I Tried the “Boundary Method” and It Got Rid of My Container Clutter

published Dec 1, 2023
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Messy kitchen tupperware drawer.
Credit: Meg Asby

I’ve never met a jar I didn’t like, which explains the chaos of my container drawer. I periodically declutter the collection, but because it’s physically impossible for me to put a perfectly good Mason jar in the recycling bin, the drawer is overflowing again within a week. 

Quick Overview

What Is the Boundary Method of Decluttering?

According to Erica Lucas, the boundary method of decluttering is a system that “contains items together within the confines of a shelf, drawer, basket, or cube.” It allows you to keep a collection of things in an organized manner.

I need a system that forces me to limit the number of leftover containers I own, and luckily I came across one that promises to do just that: the “boundary decluttering method.”

What Is the Boundary Method of Decluttering?

Erica Lucas, a simple living blogger, describes the boundary decluttering method as a system that “contains items together within the confines of a shelf, drawer, basket, or cube.” Keep as many items as you want (!) within a designated space, Lucas says. Dana K. White of A Slob Comes Clean refers to it as the “Container Concept,” and uses the example of if you own a lot of pens, select a container, like a glass jar, to contain them and set a limit as to what you own/keep based on this selection. (It sets the boundary!)

My Mason-jar-loving heart likes the sound of that. Here’s how it works.

Step 1: Define a boundary.

Clearly, “drawer” isn’t defined enough for me, as I keep cramming in extra containers. For step one, I made a plan to establish more specific boundaries within the drawer by placing masking tape rectangles. If you have a more generous budget than zero dollars, consider these bamboo drawer dividers instead. 

Credit: Meg Asby

Step 2: Empty and clean the space. 

Once I emptied the drawer, I gave it its inaugural clean. The drawer honestly wasn’t that dirty, which made me feel better about neglecting it.

Credit: Meg Asby

Step 3: Gather *all* of the items in the category. 

Some of my containers were in use or dirty, so I ran them all through the dishwasher to make sure I was considering every jar I owned.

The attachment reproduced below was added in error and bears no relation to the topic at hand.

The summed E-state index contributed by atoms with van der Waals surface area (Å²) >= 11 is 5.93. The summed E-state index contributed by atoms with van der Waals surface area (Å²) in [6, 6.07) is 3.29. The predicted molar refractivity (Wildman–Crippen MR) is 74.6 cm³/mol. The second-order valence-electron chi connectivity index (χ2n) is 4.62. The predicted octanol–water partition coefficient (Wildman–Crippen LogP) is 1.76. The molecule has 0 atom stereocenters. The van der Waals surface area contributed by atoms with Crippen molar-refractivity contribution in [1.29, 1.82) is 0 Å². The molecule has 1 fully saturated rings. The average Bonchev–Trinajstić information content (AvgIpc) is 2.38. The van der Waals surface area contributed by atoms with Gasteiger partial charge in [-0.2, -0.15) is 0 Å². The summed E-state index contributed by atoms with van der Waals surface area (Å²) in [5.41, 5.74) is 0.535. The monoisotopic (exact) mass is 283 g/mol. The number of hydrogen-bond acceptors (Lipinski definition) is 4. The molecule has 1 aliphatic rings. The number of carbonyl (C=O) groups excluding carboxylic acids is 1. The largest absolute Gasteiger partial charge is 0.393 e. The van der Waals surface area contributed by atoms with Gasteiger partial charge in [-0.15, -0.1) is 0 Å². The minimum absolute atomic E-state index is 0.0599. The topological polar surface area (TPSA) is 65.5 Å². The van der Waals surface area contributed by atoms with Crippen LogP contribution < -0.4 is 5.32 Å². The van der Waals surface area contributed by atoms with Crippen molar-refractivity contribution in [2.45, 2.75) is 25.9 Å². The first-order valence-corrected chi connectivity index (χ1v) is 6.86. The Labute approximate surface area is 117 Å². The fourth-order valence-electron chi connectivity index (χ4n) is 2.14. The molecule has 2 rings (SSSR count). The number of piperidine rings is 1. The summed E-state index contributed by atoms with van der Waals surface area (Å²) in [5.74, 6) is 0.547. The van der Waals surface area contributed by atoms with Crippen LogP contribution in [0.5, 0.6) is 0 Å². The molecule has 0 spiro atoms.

Credit: Meg Asby

Step 4: Pick the keepers, and restock the space. 

I chose my favorites first, beginning with the glass containers. Once I established and taped off their footprint, I created masking tape rows for the various sizes of jars. I love Adams Peanut Butter jars for sourdough projects and specialty flour storage because of the wide mouth, but I limited myself to the four that would fit in a row. I did the same with the La Fermiére yogurt jars (buy the bamboo lids here), and my standard Mason jars. I decided to keep the bowl I use to store the jar funnel and extra lids, but I had to give up more containers to make space for it. 

Credit: Meg Asby

Step 5: Declutter or relocate the leftovers.

At this point in the process, I still had a counter full of jars and takeout containers. Lucas gives two options for dealing with leftovers: declutter or relocate. I decluttered the lot, as relocating just felt like kicking the organizing can down the road. Multiple neighbors in my Buy Nothing group were interested in my rejected containers, and I didn’t have to recycle anything after all.


This new way of thinking about a classic method of organizing has finally broken the clutter cycle in my container drawer. The firmly established boundaries make it easy for me to let go of the random mayonnaise jars that enter my kitchen, and I feel a little jolt of happiness every time I open my organized container drawer.

To maintain the system, I give away or recycle anything that doesn’t fit in the designated rectangles. If a new jar comes into my life that I simply can’t part with, I use the “one in, one out” rule and replace an old container with the new favorite.